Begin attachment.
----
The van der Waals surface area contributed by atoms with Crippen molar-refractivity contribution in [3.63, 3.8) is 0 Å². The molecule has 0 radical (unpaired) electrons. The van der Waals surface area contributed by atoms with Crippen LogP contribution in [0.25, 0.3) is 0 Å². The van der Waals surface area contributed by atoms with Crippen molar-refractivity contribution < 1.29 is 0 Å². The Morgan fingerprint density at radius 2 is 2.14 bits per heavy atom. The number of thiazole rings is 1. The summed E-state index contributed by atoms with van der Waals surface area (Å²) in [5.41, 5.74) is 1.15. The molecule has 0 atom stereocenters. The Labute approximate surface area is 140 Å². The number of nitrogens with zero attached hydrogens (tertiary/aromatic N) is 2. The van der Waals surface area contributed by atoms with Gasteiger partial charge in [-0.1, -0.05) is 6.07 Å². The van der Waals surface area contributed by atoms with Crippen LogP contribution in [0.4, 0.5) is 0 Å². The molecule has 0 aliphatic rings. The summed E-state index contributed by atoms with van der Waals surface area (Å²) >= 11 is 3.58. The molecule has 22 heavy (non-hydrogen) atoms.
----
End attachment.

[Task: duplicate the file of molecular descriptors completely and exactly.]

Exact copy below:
The van der Waals surface area contributed by atoms with Crippen molar-refractivity contribution in [3.63, 3.8) is 0 Å². The molecule has 0 radical (unpaired) electrons. The van der Waals surface area contributed by atoms with Crippen LogP contribution in [0.25, 0.3) is 0 Å². The van der Waals surface area contributed by atoms with Crippen molar-refractivity contribution < 1.29 is 0 Å². The Morgan fingerprint density at radius 2 is 2.14 bits per heavy atom. The number of thiazole rings is 1. The summed E-state index contributed by atoms with van der Waals surface area (Å²) in [5.41, 5.74) is 1.15. The molecule has 0 atom stereocenters. The Labute approximate surface area is 140 Å². The number of nitrogens with zero attached hydrogens (tertiary/aromatic N) is 2. The van der Waals surface area contributed by atoms with Gasteiger partial charge in [-0.1, -0.05) is 6.07 Å². The van der Waals surface area contributed by atoms with Crippen LogP contribution in [0.4, 0.5) is 0 Å². The molecule has 0 aliphatic rings. The summed E-state index contributed by atoms with van der Waals surface area (Å²) >= 11 is 3.58. The molecule has 22 heavy (non-hydrogen) atoms.